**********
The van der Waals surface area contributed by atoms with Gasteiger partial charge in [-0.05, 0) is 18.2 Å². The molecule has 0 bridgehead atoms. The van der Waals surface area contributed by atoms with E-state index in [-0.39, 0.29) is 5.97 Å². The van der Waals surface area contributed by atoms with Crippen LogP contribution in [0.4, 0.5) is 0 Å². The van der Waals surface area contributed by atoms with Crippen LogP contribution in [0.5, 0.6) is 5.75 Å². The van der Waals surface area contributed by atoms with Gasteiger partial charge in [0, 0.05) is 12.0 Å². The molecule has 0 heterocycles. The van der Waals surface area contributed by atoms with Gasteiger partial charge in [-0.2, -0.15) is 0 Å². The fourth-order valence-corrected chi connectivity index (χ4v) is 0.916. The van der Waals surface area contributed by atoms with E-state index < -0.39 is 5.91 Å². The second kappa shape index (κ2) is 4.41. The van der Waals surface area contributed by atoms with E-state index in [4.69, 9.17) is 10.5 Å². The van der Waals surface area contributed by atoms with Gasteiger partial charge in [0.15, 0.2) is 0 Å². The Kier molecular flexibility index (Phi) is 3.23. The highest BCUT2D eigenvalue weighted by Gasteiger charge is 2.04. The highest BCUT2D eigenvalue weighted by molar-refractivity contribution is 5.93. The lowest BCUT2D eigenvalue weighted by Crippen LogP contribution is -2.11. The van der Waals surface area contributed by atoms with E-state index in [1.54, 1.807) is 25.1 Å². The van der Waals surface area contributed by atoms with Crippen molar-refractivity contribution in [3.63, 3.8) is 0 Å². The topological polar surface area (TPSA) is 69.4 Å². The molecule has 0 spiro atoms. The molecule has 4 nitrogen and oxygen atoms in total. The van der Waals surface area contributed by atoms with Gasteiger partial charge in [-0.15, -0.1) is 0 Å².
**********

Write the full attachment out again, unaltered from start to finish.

The van der Waals surface area contributed by atoms with Gasteiger partial charge in [-0.05, 0) is 18.2 Å². The molecule has 0 bridgehead atoms. The van der Waals surface area contributed by atoms with E-state index in [-0.39, 0.29) is 5.97 Å². The van der Waals surface area contributed by atoms with Crippen LogP contribution in [0.4, 0.5) is 0 Å². The van der Waals surface area contributed by atoms with Crippen LogP contribution in [0.5, 0.6) is 5.75 Å². The van der Waals surface area contributed by atoms with Gasteiger partial charge in [0, 0.05) is 12.0 Å². The molecule has 0 heterocycles. The van der Waals surface area contributed by atoms with Gasteiger partial charge in [-0.2, -0.15) is 0 Å². The fourth-order valence-corrected chi connectivity index (χ4v) is 0.916. The van der Waals surface area contributed by atoms with E-state index < -0.39 is 5.91 Å². The second kappa shape index (κ2) is 4.41. The van der Waals surface area contributed by atoms with E-state index in [4.69, 9.17) is 10.5 Å². The van der Waals surface area contributed by atoms with Gasteiger partial charge in [0.15, 0.2) is 0 Å². The Kier molecular flexibility index (Phi) is 3.23. The highest BCUT2D eigenvalue weighted by Gasteiger charge is 2.04. The highest BCUT2D eigenvalue weighted by molar-refractivity contribution is 5.93. The lowest BCUT2D eigenvalue weighted by Crippen LogP contribution is -2.11. The van der Waals surface area contributed by atoms with E-state index in [1.54, 1.807) is 25.1 Å². The van der Waals surface area contributed by atoms with Crippen molar-refractivity contribution in [3.63, 3.8) is 0 Å². The topological polar surface area (TPSA) is 69.4 Å². The molecule has 0 spiro atoms. The molecule has 4 nitrogen and oxygen atoms in total. The van der Waals surface area contributed by atoms with Gasteiger partial charge in [-0.15, -0.1) is 0 Å².